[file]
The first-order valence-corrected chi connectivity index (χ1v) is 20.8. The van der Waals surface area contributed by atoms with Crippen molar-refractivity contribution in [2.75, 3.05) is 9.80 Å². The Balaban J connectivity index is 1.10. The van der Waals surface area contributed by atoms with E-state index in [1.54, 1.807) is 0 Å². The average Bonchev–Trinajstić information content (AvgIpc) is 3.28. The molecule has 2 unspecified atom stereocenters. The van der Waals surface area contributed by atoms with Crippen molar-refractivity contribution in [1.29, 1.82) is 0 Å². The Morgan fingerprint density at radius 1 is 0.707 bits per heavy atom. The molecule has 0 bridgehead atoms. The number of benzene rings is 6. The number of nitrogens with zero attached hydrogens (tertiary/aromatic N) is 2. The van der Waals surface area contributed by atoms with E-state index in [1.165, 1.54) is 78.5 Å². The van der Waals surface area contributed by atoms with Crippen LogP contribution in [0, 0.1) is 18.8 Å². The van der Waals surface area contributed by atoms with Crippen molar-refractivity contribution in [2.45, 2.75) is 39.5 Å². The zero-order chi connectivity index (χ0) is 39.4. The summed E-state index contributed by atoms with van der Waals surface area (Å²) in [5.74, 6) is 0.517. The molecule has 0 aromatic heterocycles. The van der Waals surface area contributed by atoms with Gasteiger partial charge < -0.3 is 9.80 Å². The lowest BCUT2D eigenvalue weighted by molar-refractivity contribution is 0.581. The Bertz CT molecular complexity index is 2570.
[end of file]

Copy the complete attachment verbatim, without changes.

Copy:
The first-order valence-corrected chi connectivity index (χ1v) is 20.8. The van der Waals surface area contributed by atoms with Crippen molar-refractivity contribution in [2.75, 3.05) is 9.80 Å². The Balaban J connectivity index is 1.10. The van der Waals surface area contributed by atoms with E-state index in [1.54, 1.807) is 0 Å². The average Bonchev–Trinajstić information content (AvgIpc) is 3.28. The molecule has 2 unspecified atom stereocenters. The van der Waals surface area contributed by atoms with Crippen molar-refractivity contribution in [1.29, 1.82) is 0 Å². The Morgan fingerprint density at radius 1 is 0.707 bits per heavy atom. The molecule has 0 bridgehead atoms. The number of benzene rings is 6. The number of nitrogens with zero attached hydrogens (tertiary/aromatic N) is 2. The van der Waals surface area contributed by atoms with E-state index in [1.165, 1.54) is 78.5 Å². The van der Waals surface area contributed by atoms with Crippen LogP contribution in [0, 0.1) is 18.8 Å². The van der Waals surface area contributed by atoms with Crippen molar-refractivity contribution in [2.45, 2.75) is 39.5 Å². The zero-order chi connectivity index (χ0) is 39.4. The summed E-state index contributed by atoms with van der Waals surface area (Å²) in [5.74, 6) is 0.517. The molecule has 0 aromatic heterocycles. The van der Waals surface area contributed by atoms with Gasteiger partial charge < -0.3 is 9.80 Å². The lowest BCUT2D eigenvalue weighted by molar-refractivity contribution is 0.581. The Bertz CT molecular complexity index is 2570.